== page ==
Hospital-acquired secondary infections are an escalating problem of global significance. Indeed, multi-drug resistant Pseudomonas aeruginosa is the leading cause of hospital-acquired infections in the USA and P. aeruginosa is now a priority pathogen on the CDC ESKAPE pathogen list. P. aeruginosa infection is a particular problem in cystic fibrosis, microbial keratitis, in third-degree burn units, and in cancer sufferers and HIV patients. P. aeruginosa virulence and biofilm development depend on the bacterial cell-to-cell communication process called quorum sensing. The known P. aeruginosa quorum-sensing circuit possesses two canonical LuxI/R type signaling pathways: LasI/R and RhlI/R, that, together, control an estimated 10% of the genes in the genome. The known circuit functions as follows: LasI produces and LasR responds to the autoinducer 3OC12-homoserine lactone. The LasR:3OC12-homoserine lactone complex activates transcription of many genes including rhlR, encoding a second quorum-sensing receptor. RhlR binds to the autoinducer C4-homoserine lactone, the product of RhlI. RhlR:C4-homoserine lactone also directs a large regulon of genes including those encoding virulence factors such as pyocyanin, elastases, rhamnolipids and genes required for biofilm formation. Typically, mutations in quorum-sensing luxI-type and luxR-type genes (i.e., lasI-lasR and rhlI-rhlR) confer identical phenotypes because each component of the pair needs the other to function. However, using biofilm analyses, transcriptional reporter assays, RNA-seq studies, and animal infection assays, I discovered that RhlR directs both RhlI- dependent and RhlI-independent regulons. Importantly, I showed that ?rhlI mutant cell-free culture fluids, i.e., that lack C4-homoserine lactone, contain an activity that stimulates RhlR-dependent gene expression. I hypothesize that RhlR responds to an alternative ligand, in addition to the traditional C4-homoserine lactone autoinducer. Supporting this notion, I showed that the enzyme PqsE is required for alternative ligand synthesis. Finally, I demonstrated that while the RhlR-RhlI system is dispensable, the RhlR-PqsE system is the crucial quorum-sensing system required for biofilm formation and for virulence in two animal models of infection. Here, I propose to 1) determine the chemical structure of the alternative ligand and define how it interacts with RhlR; 2) characterize the PqsE active site, discover small molecule inhibitors of PqsE, and identify and characterize additional factors involved in alternative ligand synthesis; 3) map the alternative ligand and/or C4-homoserine lactone-dependent RhlR regulon(s) required for biofilm development at the single cell level and at the level of community. The proposed research will contribute significant insights about the chemical lexicon used by a clinically important bacterium in biofilms and in disease. Moreover, the proposed research will provide a mechanistic understanding of how quorum sensing regulates virulence and biofilm formation, which is crucial for understanding basic P. aeruginosa biology and for successful development of anti-quorum-sensing strategies.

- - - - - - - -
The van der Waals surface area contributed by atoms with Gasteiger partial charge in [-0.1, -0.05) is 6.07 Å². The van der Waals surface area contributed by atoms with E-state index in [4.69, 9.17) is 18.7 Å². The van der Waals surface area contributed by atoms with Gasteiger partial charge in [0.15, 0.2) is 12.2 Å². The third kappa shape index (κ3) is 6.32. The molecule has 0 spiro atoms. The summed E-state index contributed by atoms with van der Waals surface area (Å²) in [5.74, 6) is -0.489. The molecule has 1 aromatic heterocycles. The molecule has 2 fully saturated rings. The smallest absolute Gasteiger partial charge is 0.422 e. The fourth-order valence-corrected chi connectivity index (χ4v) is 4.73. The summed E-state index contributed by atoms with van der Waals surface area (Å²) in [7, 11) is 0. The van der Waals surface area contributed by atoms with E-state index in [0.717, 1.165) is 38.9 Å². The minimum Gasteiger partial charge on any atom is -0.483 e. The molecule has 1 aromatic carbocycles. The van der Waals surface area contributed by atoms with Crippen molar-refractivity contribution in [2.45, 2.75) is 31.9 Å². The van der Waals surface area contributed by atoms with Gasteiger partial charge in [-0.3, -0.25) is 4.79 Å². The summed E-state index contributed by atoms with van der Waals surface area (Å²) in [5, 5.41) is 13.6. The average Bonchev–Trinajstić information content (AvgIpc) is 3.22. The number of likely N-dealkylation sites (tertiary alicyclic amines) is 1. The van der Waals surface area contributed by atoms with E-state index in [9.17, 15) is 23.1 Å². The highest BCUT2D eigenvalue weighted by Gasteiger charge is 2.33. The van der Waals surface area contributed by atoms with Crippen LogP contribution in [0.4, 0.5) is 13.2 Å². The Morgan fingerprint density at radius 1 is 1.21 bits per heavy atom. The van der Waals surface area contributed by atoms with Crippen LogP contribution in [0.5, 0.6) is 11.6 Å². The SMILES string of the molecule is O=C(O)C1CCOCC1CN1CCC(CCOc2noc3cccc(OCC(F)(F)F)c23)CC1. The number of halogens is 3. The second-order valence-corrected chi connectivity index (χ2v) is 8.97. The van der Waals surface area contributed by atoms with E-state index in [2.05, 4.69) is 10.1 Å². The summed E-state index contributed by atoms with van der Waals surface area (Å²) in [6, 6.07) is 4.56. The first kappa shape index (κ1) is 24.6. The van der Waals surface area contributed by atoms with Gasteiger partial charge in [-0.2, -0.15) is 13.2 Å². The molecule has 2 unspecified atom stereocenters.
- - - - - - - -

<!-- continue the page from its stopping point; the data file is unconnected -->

Quorum sensing is a process of bacterial chemical communication that is essential for collective behaviors such as virulence and biofilm formation in many human pathogens including multi-drug resistant Pseudomonas aeruginosa. I have discovered a new quorum-sensing system composed of an autoinducer, an autoinducer synthase, and an autoinducer receptor. The proposed research will use genetics, chemistry, transcriptomics, live-single-cell microscopy, and biophysics modeling to discover how this quorum-sensing system controls Pseudomonas aeruginosa virulence and biofilm development.